One of the most beautiful moments of the night was coming to the table in celebration and gratitude for Christ and the way he nourishes our souls by his sacrifice, his presence, and his power.  Doing this together felt like the only thing that could be done after our time of intercession for the world, confession of our sins, hearing Ed’s story, writing down every blessing until our hands hurt, and joining our voices in the litany of thanksgiving.  I’m still humming Praise to the Lord the Almighty this morning and when I’m alone, I think I’ll belt out the Hallelujah chorus.

This week our Kingdom Practice is practicing gratitude and trust, which Mark Scandrette talks about in chapter 3 of Free.  As we mentioned last night, one of his suggestions is to practice keeping a gratitude log, writing down five things for which you are thankful either in the morning or evening.  Another might be to do what Ann Voskamp did and name 1000 gifts or blessings by leaving little notecards around the house so you can catch even the way the light hits a soap bubble in the sink and write it down, giving thanks.  I have kept a gratitude journal for about a year.  Before bed, I scan through my day and just list out every blessing.  The pages fill up fast when my eyes are open to see the gifts in all circumstances!  Mark has other suggestions in his book that might work well for you.  Whatever way we do it, let’s practice, practice, practice!

May our eyes be open to the blessings all around us and may we be practitioners of gratitude!

1000 blessings,


Sunday Reflections, November 9, 2014

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Last night we confronted a question together that many of us have been wrestling with alone since Mark Scandrette’s teaching last week:

What do we do with the resistance that naturally rises up in us when we hear Christ’s invitation into the life that is truly life?

After all, it seems like a life lived as a follower of Jesus doesn’t just mean setting aside 20 minutes a day for centering prayer or one day out of every seven for rest and delight in who he is and who he has made us to be.  It’s beginning to seem like Jesus might be asking us for our entire lives.  And this can feel like more than we are actually willing to give.  For me, the deeper we have gone into our study and practices for the suburban stronghold, the more these words of Jesus begin to come to mind:

For whoever wants to save their life will lose it, but whoever loses their life for me will find it.  (Matthew 16:25)

Very truly I tell you, unless a kernel of wheat falls to the ground and dies, it remains only a single seed.  But if it dies, it produces many seeds.  (John 12:24) 

Whoever wants to be my disciple must deny themselves and take up their cross daily and follow me.  (Luke 9:23)

And the more these teachings come to mind, the more my gut tightens, the more I want to turn to coping mechanisms that keep me from thinking about the ways I am attached to stuff, and the more I’d rather stay on the surface of things where it’s safe.

All of this is why praying through Matthew 11:28-30 and listening to Scott Gibson’s invitation to get curious with our resistance last night felt so tender and holy and safe.  Remembering the kindness of God who got curious when Adam and Eve ate the fruit in the garden, asking them, “Where are you?” gave us a framework and permission to get curious with ourselves.  As Scott taught, what might God do if when we felt resistance – anger, contempt, sadness, or just discomfort – instead of shaming ourselves and judging others, we simply noticed and asked: “What is this about?  What is happening here?”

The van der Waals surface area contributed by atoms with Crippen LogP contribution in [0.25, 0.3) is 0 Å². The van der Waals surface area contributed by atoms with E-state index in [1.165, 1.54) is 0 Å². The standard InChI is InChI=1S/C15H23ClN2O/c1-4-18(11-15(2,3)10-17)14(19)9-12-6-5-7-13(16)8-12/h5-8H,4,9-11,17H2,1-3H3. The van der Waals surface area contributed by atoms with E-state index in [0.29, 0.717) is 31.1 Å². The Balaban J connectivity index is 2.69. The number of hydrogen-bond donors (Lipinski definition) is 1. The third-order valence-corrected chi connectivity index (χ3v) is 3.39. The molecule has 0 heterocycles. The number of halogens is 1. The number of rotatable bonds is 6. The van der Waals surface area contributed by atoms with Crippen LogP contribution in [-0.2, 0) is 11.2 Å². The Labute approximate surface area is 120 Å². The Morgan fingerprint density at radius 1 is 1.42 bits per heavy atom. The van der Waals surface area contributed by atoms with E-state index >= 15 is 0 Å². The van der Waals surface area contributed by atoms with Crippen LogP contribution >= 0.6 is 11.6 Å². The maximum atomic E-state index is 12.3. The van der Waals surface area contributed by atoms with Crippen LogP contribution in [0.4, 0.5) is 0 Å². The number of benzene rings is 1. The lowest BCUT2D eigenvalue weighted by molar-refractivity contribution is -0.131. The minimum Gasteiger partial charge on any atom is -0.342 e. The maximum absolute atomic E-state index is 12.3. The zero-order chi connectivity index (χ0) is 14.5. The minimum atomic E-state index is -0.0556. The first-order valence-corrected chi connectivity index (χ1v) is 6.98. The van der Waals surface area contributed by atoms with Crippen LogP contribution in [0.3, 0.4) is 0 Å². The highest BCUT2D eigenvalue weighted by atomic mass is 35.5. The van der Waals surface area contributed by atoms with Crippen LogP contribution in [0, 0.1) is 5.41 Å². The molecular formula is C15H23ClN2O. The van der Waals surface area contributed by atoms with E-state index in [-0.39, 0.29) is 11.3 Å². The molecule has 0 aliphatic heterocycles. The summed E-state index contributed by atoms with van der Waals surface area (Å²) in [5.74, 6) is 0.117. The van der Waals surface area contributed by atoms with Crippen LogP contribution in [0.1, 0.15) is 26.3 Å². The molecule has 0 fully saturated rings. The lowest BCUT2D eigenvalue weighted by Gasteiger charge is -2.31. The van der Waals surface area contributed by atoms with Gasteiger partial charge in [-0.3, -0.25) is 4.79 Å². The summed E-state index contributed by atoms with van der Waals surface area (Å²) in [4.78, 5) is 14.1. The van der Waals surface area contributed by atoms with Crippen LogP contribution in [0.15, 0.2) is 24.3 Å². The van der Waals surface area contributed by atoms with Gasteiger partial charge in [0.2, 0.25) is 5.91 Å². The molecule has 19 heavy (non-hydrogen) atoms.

Download Scott’s Teaching from last night

Such gentleness with our fragile hearts and souls!  Is this even possible?   And can we practice this “getting curious” without the expectation of an immediate answer, knowing that God may take time to unravel what’s really under the resistance?  Can we stay in the wonder?  Can we be the curious child who asks his mom or dad why a giraffe’s neck is so long and is perfectly content not knowing for sure, but wondering about all the possibilities?

This week, we are practicing (1) getting curious and (2) we’ll continue working through Mark’s book Free by reading chapter 2, called Value and Align Your Time. 

Here are the six questions Scott gave us to help with getting curious when we feel resistance:

  1. What am I observing that my heart seems to be doing?
  2. What am I noticing that my body is experiencing?
  3. What are the feelings that I am aware of?
  4. What are the questions that I want to have answers for?
  5. Where does my heart want to go with what I am becoming aware of?
  6. Are there others I could invite to wonder with me?

If I’m going to go with these questions, get curious and wonder, I need God’s help.  The song we sang last night may just be a refrain as I do:

You hear us calling,
You hear us calling, Abba Father. 

Lord, have mercy.  Christ, have mercy.
Lord, have mercy.  Christ, have mercy.

Scott mentioned Barbara Brown Taylor’s most recent book Learning to Walk in the Dark as being helpful to him, so that may be something to check out if you’re looking to learn more.

May you feel the presence of our kind Father this week,


Sunday Reflections, November 2, 2014

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Simplicity is choosing to leverage time, money, talents and
possessions toward what matters most.  – Mark Scandrette

I left our gathering last night with an overwhelming sense that God holds everything together and I don’t have to.  I’m not totally sure why; that wasn’t necessarily what the night was about.  But after listening to Mark Scandrette’s story and teaching about simplicity, my vision of the kingdom of God grew deeper, broader, bigger, and more compelling.  I guess it comes down to the fact that I was reminded that my purpose in life isn’t to consume and have what Mark would call “consumptive experiences.”  Of course, I wouldn’t have described consumption as my purpose if you asked me, but am I alone in having been (mis)led into thinking and living as if it were?   As Mark walked us through the Scriptures and Jesus’ words to his disciples, I found myself thinking, “Oh yeah. That’s right. He provides. He reigns. There is something other than consumption.”